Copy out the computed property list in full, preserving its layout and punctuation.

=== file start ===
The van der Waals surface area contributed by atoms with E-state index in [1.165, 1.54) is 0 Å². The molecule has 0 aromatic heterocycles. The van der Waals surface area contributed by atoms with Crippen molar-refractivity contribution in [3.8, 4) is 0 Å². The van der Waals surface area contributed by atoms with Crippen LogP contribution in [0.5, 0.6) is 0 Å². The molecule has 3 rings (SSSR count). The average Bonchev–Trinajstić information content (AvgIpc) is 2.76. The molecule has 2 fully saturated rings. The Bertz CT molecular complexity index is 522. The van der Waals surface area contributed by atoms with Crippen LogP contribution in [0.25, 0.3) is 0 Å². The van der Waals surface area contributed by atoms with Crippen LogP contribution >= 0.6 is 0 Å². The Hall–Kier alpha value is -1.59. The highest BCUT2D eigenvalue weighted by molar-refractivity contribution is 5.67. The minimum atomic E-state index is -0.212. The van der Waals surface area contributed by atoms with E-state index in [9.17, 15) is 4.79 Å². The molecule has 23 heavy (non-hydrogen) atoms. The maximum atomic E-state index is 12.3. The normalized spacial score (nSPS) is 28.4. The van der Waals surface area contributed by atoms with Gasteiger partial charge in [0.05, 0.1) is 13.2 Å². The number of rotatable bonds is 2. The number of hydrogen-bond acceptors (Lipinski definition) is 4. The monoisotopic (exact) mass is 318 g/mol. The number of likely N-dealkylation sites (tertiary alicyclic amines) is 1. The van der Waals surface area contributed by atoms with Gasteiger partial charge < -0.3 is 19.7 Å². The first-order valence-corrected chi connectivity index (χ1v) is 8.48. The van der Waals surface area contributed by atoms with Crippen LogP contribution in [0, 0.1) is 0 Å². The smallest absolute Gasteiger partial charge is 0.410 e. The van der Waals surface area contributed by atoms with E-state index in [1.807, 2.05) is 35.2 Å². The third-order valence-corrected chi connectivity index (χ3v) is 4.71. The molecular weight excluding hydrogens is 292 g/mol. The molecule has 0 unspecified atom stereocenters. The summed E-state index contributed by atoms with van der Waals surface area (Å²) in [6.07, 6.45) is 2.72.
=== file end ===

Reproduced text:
The van der Waals surface area contributed by atoms with E-state index in [1.165, 1.54) is 0 Å². The molecule has 0 aromatic heterocycles. The van der Waals surface area contributed by atoms with Crippen molar-refractivity contribution in [3.8, 4) is 0 Å². The van der Waals surface area contributed by atoms with Crippen LogP contribution in [0.5, 0.6) is 0 Å². The molecule has 3 rings (SSSR count). The average Bonchev–Trinajstić information content (AvgIpc) is 2.76. The molecule has 2 fully saturated rings. The Bertz CT molecular complexity index is 522. The van der Waals surface area contributed by atoms with Crippen LogP contribution in [0.25, 0.3) is 0 Å². The van der Waals surface area contributed by atoms with Crippen LogP contribution >= 0.6 is 0 Å². The Hall–Kier alpha value is -1.59. The highest BCUT2D eigenvalue weighted by molar-refractivity contribution is 5.67. The minimum atomic E-state index is -0.212. The van der Waals surface area contributed by atoms with E-state index in [9.17, 15) is 4.79 Å². The molecule has 23 heavy (non-hydrogen) atoms. The maximum atomic E-state index is 12.3. The normalized spacial score (nSPS) is 28.4. The van der Waals surface area contributed by atoms with Gasteiger partial charge in [0.05, 0.1) is 13.2 Å². The number of rotatable bonds is 2. The number of hydrogen-bond acceptors (Lipinski definition) is 4. The monoisotopic (exact) mass is 318 g/mol. The number of likely N-dealkylation sites (tertiary alicyclic amines) is 1. The van der Waals surface area contributed by atoms with Gasteiger partial charge < -0.3 is 19.7 Å². The first-order valence-corrected chi connectivity index (χ1v) is 8.48. The van der Waals surface area contributed by atoms with Crippen LogP contribution in [0, 0.1) is 0 Å². The smallest absolute Gasteiger partial charge is 0.410 e. The van der Waals surface area contributed by atoms with E-state index in [1.807, 2.05) is 35.2 Å². The third-order valence-corrected chi connectivity index (χ3v) is 4.71. The molecular weight excluding hydrogens is 292 g/mol. The molecule has 0 unspecified atom stereocenters. The summed E-state index contributed by atoms with van der Waals surface area (Å²) in [6.07, 6.45) is 2.72.